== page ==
Pritzker Chair of Asian Art & Curator of Chinese Art
The Art Institute of Chicago
Modern art is perceived to a large degree as conceptual art. For many contemporary artists, idea is more important than artworks and making art is more or less a game of installation, word-play, or performance. On the other side, going against the trend of de-materialization, the discussion and experimentation of materiality in art has increasingly become the focus of a number of artists and critics.
The contemporary art scene in China is hugely diversified and multifaceted, but one of the pressing questions is always: ‚Äúwhat is the difference between Chinese contemporary art and contemporary art in the West?‚ÄĚ If we compare these arts from a historical perspective, we see that the materials used for creating art in fact laid out different paths from the very beginning. Chinese art has a unique range of materials with which artists have developed special techniques and ideas, for example shuimoor water-ink paintings. Porcelain was invented in China, playing a significant role in the history of Chinese art. An artist, whether in the past or today, inevitably faces the question of the material he employs. The material is an agent that brings new challenges and changes; an exploration of materiality opens up new possibilities. In William C. Williams‚Äô words: ‚ÄúNo idea but in things.‚ÄĚ Here, the ‚Äúthing‚ÄĚ is no longer merely a physical object. It implies shape, color, distinction (as it was first used in Chinese language), as well as the metaphor for the basic categorization. It has a mysterious power over people, combining the past and present. Ceramic is a perfect example of such a ‚Äúthing,‚ÄĚ and artists in China are gifted with this heavenly material.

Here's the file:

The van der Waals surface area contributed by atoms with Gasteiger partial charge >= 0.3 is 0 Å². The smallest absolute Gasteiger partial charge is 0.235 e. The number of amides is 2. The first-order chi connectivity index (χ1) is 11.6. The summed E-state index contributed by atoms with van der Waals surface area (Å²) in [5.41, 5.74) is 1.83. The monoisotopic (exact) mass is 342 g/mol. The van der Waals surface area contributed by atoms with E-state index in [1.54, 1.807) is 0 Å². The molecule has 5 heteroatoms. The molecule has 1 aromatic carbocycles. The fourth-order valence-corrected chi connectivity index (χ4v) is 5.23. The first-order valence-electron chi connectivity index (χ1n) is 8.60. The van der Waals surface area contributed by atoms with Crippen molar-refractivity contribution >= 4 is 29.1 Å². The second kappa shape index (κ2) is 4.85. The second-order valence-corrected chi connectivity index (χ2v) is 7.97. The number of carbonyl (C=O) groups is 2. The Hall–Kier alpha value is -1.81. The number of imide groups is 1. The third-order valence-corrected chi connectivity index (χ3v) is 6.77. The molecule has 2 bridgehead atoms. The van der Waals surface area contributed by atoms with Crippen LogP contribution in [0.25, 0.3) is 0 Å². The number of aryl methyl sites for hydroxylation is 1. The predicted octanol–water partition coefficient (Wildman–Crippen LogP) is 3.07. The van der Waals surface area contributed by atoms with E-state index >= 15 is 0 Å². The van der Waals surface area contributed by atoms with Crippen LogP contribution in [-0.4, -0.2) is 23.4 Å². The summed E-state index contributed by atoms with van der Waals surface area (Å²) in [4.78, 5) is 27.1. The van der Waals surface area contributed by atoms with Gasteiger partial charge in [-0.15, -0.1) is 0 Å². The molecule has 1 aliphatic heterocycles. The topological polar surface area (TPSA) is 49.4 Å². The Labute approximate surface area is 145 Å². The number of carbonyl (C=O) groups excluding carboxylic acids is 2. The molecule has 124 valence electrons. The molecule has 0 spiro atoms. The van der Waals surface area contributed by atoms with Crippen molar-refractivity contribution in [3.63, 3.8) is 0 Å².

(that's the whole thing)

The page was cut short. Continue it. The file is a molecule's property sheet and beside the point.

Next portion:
As one of China‚Äôs most accomplished and innovative young artists, Li Hongwei is intelligent, hard-working, and resourceful. His outlook on the world is shaped by his study of both Chinese and western art. And he is a master of the material he uses. In contrast to his early sculptures, his recent works are made of porcelain and stainless steel. Inspired by crystal-glazed ceramics of China‚Äôs old dynasties, the artist has experimented with glazed ceramics for years. The two crystal-glaze recipes he created, and with which he has made this porcelain work, bear unreproducible colors and patterns. Because of this uniqueness, he obtainedChina National Invention Patents in 2015. By comparing and connecting the crystal-glazed porcelain to the stainless steel, the artist explores the aesthetic of porcelain within the contemporary art context. The abstract form of the sculptures frees porcelain from being merely a functional object and allows it to exist as a non-functional work of art. The ovoid bodies of the sculptures echo the Chinese ideas of beauty, harmony, subtlety, and simplicity. The artistexpresses modern concepts and seeks a connection between historical, hand-madeporcelain and contemporary, industrial stainless steel. The smooth shaped porcelain bodies are reminiscent of Chinese classic porcelain vessels. Their reflection on the surface of stainless steel creates a dynamic dialogue between traditional and contemporary abstract art. Through the combination of Chinese traditional aesthetic and contemporary art form, Li Hongwei‚Äôs work revives and empowers porcelain within the cultural context of our age.
Dr.Tao Wang is the Executive Director of Initiatives in Asia, Pritzker Chair of Asian Art andCurator of Chinese Artof the Art Institute of Chicago. Dr. Tao Wang was the former Senior Vice President and Head of Chinese Works at Sotheby‚Äôs New York.